NBA League Preview: Pacific Division

September 25, 2012


Golden State Warriors:

Often overlooked and lately not a great NBA team, the Golden State Warriors find themselves in a bit of an odd space. The most obvious part of that space is it’s very difficult to say this team has improved. I’m not exactly sure I would say having Andrew Bogut is really a key piece in making a team better, but considering his history as an injury prone all-star playing player. It’s tiring if you’re a Golden State fan. And the upset (sorry Stefan) over the Mavs a few years ago is practically the only reason Golden State probably still exists.

GSW’s starting line-up is just.. meh. And that’s the issue. “Meh” doesn’t get you a winning season in this league. The best player on this team in my opinion is David Lee, and sure, you can make an argument for Curry (no you can’t), but honestly Lee is a healthy, double-double machine. It’s just a shame he’ll be wasting his talents in Golden State.

I really wish I had something for the loyal Warrior fans, but if everyone on this team stays healthy, I suppose it’s not absurd to think they could surprise someone. The bottom two or so teams in the playoff’s in the West are not too much better record wise than the East, so a .500 team could make it. I just think Golden State will be well below that. Sorry Warriors.

Los Angeles Clippers:

Here’s a team that is fun to watch. My brother calls them the “new” Phoenix Suns, because of “Lob City”. I can’t really argue with him. It certainly helps that the Clippers have a good team now, with quality talent and some big names to back them up. Last season, they had what was in my opinion the most interesting first round match-up against the Grizzlies. While yes they did win that series, they only got stomped on by the Spurs, and if you have any fire in you at all, winning one round isn’t good enough, and nor should it be. So we’ll see here if LA did absolutely anything to stop that from happening again. (Side note: I’m aware that LA really wasn’t healthy, but a sweep is a sweep)

I’m am actually a pretty big fan of the (projected) starting line-up the Clippers are bringing to the floor. CP3 (**in my opinion, a top-3 point guard in the league, though if you make me choose I will put him at number 2 behind Nash, let the bashing commence!!**), Blake Griffin (what more can possibly be said about Griffin, he’ll dunk it on anyone), Caron Butler (I like Butler, when healthy, he can score), as well as DeAndre Jordan and lining up in the back court along with CP3 is Mr. Big Shot himself, Chauncey Billups. On paper, may not be too intimidating, you can be honest. But, in reality, this is kind of scary. Griffin is constantly improving, and the back court is simply, nearly perfect (when healthy, of course). Butler and Jordan can contribute, so there’s no issues there.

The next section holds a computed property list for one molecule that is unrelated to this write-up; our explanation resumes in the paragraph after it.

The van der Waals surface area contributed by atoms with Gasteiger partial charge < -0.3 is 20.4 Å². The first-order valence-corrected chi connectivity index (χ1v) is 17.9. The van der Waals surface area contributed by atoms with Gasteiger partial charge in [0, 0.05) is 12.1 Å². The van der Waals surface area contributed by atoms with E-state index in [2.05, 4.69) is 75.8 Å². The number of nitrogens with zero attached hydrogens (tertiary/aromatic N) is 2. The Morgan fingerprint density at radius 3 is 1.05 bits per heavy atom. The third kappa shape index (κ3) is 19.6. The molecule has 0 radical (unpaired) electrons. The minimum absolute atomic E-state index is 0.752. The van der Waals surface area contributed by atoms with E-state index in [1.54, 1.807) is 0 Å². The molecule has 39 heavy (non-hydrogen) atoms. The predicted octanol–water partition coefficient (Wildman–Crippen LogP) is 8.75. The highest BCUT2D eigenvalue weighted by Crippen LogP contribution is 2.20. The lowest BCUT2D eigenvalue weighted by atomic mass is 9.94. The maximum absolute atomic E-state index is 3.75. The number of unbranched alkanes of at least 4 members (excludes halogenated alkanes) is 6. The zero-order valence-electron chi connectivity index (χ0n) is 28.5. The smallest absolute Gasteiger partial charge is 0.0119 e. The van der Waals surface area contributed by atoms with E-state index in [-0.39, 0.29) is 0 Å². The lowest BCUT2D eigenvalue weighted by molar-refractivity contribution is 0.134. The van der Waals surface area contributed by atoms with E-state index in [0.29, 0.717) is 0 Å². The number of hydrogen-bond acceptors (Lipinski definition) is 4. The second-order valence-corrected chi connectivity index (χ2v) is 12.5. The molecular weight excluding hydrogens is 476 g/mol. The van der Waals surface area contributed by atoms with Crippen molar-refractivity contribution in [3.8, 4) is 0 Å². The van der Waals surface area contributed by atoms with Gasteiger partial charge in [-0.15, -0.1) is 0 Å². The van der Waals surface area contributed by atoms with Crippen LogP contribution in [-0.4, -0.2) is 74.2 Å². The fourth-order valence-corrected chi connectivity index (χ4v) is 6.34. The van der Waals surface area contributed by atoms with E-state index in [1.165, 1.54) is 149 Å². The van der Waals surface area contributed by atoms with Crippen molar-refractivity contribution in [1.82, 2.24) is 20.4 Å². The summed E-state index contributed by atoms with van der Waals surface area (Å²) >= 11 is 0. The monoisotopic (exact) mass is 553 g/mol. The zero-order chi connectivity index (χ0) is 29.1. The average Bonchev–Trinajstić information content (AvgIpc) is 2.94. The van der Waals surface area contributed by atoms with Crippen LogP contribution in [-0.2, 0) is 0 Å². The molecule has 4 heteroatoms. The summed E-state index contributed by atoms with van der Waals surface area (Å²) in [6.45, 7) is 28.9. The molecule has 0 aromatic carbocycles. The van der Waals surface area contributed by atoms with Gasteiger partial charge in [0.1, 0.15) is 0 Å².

The biggest improvement to this team though is in the bench. If you ever watch any team worth its weight in wins, the bench is probably the most important piece in an elite team, and like I just stated, this bench has improved. Welcome Grant Hill (a personal favorite of mine, he’s really come back since rejuvenating his career in PHX), Lamar Odom (a friends personal favorite, and for good reason, provided he keeps his mind on the court and off the front office issues of the past from other teams, there’s no reason to think this guy can’t still play), and Turiaf as well. This isn’t counting of course Eric Bledsoe and Matt Barnes (yeah, I know, not all are new).

It’s just hard to see how this team hasn’t improved, and if I’m a Clipper fan, I’m thinking of more than just a first round victory then bowing out. With a great starting line-up, and some depth, all you need is great play and chemistry and we may have a true contender here. The only issues I really see with the Clippers are two things: age and the fact that they are in the same division as the Lakers. Although, I promise you that will be an interesting match-up. So, if I have to pick a spot for the Clips to finish, I’ll say in the top four, but of course that’s subject to change. But I think the four seed is a safe spot for the Clips. Depending on who they end up against, maybe they could luck out and see themselves in the Western Conference Finals. I really doubt it, but with a bit of help, it could happen. Right?

Los Angeles Lakers:

So, for the most part, I’ve discussed my opinion on the Lakers in my Dwight Howard article a while back, so I won’t go to in depth, but that word reminds me of something. The Lakers really do not have a whole lot of depth. They have a great starting line-up sure, but I’d choose the Clippers depth right now over the Lakers, and who could blame me? While sure it’s aged, at least when healthy there are names that I know can ball. I mean, I’d take Bledsoe over Blake.